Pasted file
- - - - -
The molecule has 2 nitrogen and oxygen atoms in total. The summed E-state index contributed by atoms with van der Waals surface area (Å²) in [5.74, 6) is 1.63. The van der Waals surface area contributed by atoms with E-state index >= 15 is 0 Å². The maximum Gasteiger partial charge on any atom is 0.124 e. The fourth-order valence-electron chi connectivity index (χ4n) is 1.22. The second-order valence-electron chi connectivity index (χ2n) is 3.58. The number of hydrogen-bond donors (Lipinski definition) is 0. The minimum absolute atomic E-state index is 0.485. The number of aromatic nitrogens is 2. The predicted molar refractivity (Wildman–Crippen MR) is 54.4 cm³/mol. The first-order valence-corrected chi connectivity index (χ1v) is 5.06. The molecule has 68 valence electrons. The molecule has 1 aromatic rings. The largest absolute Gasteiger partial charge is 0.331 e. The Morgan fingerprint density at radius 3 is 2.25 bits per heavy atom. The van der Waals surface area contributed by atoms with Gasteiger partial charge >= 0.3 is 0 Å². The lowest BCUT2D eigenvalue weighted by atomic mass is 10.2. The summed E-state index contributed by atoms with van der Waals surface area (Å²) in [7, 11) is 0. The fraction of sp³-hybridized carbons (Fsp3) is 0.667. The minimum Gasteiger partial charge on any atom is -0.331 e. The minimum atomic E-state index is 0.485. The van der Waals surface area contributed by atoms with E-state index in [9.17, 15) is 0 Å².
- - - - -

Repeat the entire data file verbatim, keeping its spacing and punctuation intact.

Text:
The molecule has 2 nitrogen and oxygen atoms in total. The summed E-state index contributed by atoms with van der Waals surface area (Å²) in [5.74, 6) is 1.63. The van der Waals surface area contributed by atoms with E-state index >= 15 is 0 Å². The maximum Gasteiger partial charge on any atom is 0.124 e. The fourth-order valence-electron chi connectivity index (χ4n) is 1.22. The second-order valence-electron chi connectivity index (χ2n) is 3.58. The number of hydrogen-bond donors (Lipinski definition) is 0. The minimum absolute atomic E-state index is 0.485. The number of aromatic nitrogens is 2. The predicted molar refractivity (Wildman–Crippen MR) is 54.4 cm³/mol. The first-order valence-corrected chi connectivity index (χ1v) is 5.06. The molecule has 68 valence electrons. The molecule has 1 aromatic rings. The largest absolute Gasteiger partial charge is 0.331 e. The Morgan fingerprint density at radius 3 is 2.25 bits per heavy atom. The van der Waals surface area contributed by atoms with Gasteiger partial charge >= 0.3 is 0 Å². The lowest BCUT2D eigenvalue weighted by atomic mass is 10.2. The summed E-state index contributed by atoms with van der Waals surface area (Å²) in [7, 11) is 0. The fraction of sp³-hybridized carbons (Fsp3) is 0.667. The minimum Gasteiger partial charge on any atom is -0.331 e. The minimum atomic E-state index is 0.485. The van der Waals surface area contributed by atoms with E-state index in [9.17, 15) is 0 Å².